Big Bird And Despair In The Big Apple

In October, 1982, Will Lee, who played the beloved “Mr Hooper” character on Sesame Street, died. In November, 1983 the show had to address his absence and explain it to their young views. The show was aimed at 3–4 year olds. Here is how they did it:

As you can see for yourself, as touching as was their kindness to Big Bird, there was something missing.

Sesame Street came along when I was nine. My little sister might have watched it more than I. Of course we all saw it. By the early 1970s Sesame Street was one of the biggest things on television. It was fast-paced and well written but by 1983, when the show aired the segment about the death of Mr Hooper, I was in university and working two part-time jobs. Recently I saw that segment for the first time (in a documentary about there origins of Sesame Street) and I found it almost unbearably sad. I thought about how I explained death to my children and how I have explained it to congregations. My heart ached for the 3 and 4 year olds represented by Big Bird—who asked an eminently reasonable and most important question: why? Why did Mr Hooper have to die? Was Mr Hooper coming back? They insisted that he is not coming back, which, of course, is only partly true. The grown ups could not not tell him. On Sesame Street, sin, grace, and God do not exist. As wonderful as the characters were, spiritually, Sesame Street is an existential wasteland. On Sesame Street there is no heaven and no hell. I suppose that Gordon or one of the other cast members or writers must have been to church. I wondered what they thought as they wrote and performed that scene? Is this really what we want to tell 3 and 4 year olds, that this life is all there is? That Mr Hooper died, “because”? Because of what?

The truth is, of course, that Mr Hooper died because, until Christ returns, we must all die. This is what God said: “In the day you eat thereof you shall surely die” (Gen 2:17). In Adam we broke the covenant of works. The penalty was death. It was not for nothing that the Apostle Paul said, “the wages of sin is death” (Rom 6:23). What the grown up should have said to the millions of impressionable children is that Mr Hooper died because of Adam’s sin. Death is not arbitrary. “Because” is only half an answer and therefore no answer. Toddlers are humans. They deserve a reasonable answer. They can understand sin. They know what it is to be be naughty and to suffer consequences. Will they understand it all? No. Do we? No. We have to start somewhere but the grown ups at the Children’s Television Workshop decided to start nowhere. By refusing to tell the truth about the first part of the story, they had no place to tell the truth about the second part of the story: redemption and resurrection.

Sin and death do not end the story. There is more. God sent his Son, the Savior, to rescue fallen humans from sin and death. Three and four years can understand being rescued. It happens to them regularly in ways small and great. It happens in a small way when Mom or Dad pick them up when they fall. It happens in bigger ways when Mom and Dad take them to the doctor for help they cannot give. How wonderful would it have been if the grown ups around Big Bird had told him about God the Son incarnate, how he came for us, how he was good for us, in our place, how he died and how he was raised and he will come again and raise us from the dead too? Mr Hooper will live again, in the resurrection.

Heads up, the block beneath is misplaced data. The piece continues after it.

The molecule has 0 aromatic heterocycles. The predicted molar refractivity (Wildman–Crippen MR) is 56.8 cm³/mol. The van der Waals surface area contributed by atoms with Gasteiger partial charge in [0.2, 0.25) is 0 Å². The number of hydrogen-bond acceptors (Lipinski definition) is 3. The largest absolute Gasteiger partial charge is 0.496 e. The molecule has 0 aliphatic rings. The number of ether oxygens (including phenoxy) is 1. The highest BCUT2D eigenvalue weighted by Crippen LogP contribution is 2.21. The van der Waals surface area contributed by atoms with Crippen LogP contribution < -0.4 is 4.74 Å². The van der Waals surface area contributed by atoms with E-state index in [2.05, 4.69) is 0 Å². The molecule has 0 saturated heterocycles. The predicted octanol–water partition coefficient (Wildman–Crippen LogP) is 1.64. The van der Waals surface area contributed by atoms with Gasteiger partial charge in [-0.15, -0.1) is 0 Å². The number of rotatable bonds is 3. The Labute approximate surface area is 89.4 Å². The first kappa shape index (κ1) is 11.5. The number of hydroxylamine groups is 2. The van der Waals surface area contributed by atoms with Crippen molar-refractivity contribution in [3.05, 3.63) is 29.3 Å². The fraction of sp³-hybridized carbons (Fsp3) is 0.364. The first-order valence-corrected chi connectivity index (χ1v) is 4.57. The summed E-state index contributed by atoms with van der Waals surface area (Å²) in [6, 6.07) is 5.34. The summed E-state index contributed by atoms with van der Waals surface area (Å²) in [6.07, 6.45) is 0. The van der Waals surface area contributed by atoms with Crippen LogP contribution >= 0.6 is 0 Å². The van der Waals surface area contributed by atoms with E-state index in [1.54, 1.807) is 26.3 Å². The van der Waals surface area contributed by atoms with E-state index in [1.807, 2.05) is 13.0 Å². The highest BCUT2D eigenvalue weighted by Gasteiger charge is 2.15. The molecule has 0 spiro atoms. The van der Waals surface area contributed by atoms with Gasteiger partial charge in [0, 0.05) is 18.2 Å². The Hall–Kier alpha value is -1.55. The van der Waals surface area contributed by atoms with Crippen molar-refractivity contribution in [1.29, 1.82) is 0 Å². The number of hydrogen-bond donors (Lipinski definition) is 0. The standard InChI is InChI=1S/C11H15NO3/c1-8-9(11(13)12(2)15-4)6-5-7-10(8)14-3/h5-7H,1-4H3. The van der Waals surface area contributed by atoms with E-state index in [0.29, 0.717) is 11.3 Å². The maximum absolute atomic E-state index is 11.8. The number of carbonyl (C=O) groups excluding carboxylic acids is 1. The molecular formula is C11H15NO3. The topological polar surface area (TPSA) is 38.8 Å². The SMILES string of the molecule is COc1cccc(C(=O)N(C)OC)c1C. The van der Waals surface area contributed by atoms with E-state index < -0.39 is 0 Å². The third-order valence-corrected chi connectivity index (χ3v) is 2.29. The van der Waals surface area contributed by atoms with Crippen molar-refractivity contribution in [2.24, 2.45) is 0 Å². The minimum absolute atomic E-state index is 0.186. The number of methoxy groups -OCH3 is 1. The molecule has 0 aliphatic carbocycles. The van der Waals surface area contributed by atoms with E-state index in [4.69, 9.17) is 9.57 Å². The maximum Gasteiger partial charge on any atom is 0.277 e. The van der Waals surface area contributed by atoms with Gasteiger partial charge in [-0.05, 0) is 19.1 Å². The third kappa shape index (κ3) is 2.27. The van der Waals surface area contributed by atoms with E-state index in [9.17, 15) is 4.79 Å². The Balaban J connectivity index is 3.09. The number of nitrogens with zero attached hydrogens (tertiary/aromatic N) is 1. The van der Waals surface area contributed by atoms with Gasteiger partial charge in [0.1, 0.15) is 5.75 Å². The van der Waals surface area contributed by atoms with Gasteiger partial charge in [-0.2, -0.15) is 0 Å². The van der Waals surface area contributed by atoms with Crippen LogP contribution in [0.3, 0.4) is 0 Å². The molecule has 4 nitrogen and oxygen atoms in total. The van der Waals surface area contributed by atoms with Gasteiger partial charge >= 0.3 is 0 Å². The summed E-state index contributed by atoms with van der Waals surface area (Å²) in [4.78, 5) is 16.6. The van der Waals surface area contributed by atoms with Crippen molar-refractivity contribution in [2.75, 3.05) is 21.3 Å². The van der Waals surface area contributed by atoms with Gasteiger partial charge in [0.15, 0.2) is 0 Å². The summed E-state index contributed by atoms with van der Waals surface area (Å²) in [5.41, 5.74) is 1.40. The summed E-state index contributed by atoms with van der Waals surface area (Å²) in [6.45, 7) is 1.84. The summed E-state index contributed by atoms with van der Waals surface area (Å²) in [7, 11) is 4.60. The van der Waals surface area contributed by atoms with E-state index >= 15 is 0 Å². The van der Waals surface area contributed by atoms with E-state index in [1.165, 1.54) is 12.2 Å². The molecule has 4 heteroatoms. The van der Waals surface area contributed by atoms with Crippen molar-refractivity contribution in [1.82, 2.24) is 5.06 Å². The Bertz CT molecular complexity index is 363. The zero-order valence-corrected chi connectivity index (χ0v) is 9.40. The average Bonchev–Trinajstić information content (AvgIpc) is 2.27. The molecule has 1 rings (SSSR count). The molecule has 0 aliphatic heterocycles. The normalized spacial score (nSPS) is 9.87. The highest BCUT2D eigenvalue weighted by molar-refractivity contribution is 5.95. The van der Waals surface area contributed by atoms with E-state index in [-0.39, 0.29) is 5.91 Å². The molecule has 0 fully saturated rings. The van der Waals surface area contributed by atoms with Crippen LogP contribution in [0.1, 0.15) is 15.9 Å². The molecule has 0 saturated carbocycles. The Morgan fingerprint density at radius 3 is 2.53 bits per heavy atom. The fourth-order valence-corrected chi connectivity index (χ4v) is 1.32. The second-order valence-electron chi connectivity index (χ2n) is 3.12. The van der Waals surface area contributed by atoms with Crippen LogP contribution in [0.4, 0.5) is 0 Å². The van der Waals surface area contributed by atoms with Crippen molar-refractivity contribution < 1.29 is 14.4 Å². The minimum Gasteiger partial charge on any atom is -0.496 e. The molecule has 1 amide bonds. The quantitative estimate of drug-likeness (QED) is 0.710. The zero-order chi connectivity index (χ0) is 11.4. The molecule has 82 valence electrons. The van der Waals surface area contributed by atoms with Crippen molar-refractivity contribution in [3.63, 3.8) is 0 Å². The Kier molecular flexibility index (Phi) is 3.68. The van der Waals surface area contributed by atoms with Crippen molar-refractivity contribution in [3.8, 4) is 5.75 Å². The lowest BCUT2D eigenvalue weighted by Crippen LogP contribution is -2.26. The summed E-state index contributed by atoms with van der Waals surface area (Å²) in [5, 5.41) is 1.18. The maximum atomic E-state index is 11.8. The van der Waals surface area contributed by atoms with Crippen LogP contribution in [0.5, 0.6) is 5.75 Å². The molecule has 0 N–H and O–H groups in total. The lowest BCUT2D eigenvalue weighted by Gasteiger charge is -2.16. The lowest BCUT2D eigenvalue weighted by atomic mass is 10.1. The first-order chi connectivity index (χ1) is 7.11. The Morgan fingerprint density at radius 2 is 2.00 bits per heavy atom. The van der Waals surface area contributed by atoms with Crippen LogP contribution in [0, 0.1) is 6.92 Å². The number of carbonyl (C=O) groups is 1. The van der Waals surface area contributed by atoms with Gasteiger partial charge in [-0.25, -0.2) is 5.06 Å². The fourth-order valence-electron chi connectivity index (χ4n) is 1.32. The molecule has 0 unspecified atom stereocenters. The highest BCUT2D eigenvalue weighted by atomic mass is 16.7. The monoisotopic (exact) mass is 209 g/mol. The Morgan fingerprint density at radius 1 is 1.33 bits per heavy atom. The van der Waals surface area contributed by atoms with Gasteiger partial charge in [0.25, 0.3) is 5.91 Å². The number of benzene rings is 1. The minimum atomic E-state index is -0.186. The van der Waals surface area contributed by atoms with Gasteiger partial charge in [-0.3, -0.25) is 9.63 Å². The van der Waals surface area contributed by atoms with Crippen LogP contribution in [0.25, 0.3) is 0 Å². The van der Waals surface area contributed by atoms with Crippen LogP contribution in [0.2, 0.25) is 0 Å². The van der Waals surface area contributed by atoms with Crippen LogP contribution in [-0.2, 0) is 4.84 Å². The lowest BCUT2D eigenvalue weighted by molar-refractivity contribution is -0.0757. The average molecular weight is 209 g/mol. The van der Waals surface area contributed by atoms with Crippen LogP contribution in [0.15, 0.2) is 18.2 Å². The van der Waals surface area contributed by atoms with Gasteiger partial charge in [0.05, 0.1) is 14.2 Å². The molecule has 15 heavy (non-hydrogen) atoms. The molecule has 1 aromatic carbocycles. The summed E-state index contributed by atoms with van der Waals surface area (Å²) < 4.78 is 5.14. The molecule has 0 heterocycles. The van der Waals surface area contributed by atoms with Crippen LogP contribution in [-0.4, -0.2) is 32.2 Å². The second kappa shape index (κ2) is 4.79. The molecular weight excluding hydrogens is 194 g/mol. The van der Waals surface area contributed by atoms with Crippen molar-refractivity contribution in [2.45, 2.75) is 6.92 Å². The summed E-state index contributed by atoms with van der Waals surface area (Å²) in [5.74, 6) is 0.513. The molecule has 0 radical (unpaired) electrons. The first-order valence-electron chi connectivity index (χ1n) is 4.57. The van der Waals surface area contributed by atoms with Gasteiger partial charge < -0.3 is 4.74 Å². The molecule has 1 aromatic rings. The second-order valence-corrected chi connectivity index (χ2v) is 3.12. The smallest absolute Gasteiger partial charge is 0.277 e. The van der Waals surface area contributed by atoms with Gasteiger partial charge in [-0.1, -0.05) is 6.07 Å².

The truth is that Will Lee/Mr Hooper is not simply gone. He has an immortal soul. Hebrews 9:27 says, “And just as it is appointed for man to die once, and after that comes judgment…”. Mr Hooper was an image bearer and so are all the toddlers to whom Sesame Street was speaking. He was made to commune with God. Perhaps Mr Lee was trusting in Christ and is communing with him now? We may hope. As I watched these grown ups fail to love and comfort the children who had lost a television friend, I could not help but think of one of the first things I taught my children and that Reformed Christians have been teaching their children since 1563:

1. What is your only comfort in life and in death?

That I, with body and soul, both in life and in death, am not my own, but belong to my faithful Savior Jesus Christ, who with His precious blood has fully satisfied for all my sins, and redeemed me from all the power of the devil; and so preserves me, that without the will of my Father in heaven not a hair can fall from my head; indeed, that all things must work together for my salvation. Wherefore, by His Holy Spirit, He also assures me of eternal life, and makes me heartily willing and ready from now on to live for Him.

Obviously the Children’s Television Workshop was funded by the public tax dollars and therefore they were limited in what they could say. We live in a religiously pluralist nation but that fact does not ease the pain of such a great but missed opportunity.

Believer, you can do for your children what the Children’s Television Workshop could not do for the nation’s children in 1983. Catechize them. Start with Heidelberg 1 and work from there. Your four-year old might want a couple of weeks to learn Q/A 1 of the Heidelberg but he will learn it happily. Toddlers delight to memorize. When they do, reward them. Leonard Coppes called this “candychism.” See the resources below for more on how to teach your child to think like a Christian.

©R. Scott Clark. All Rights Reserved.


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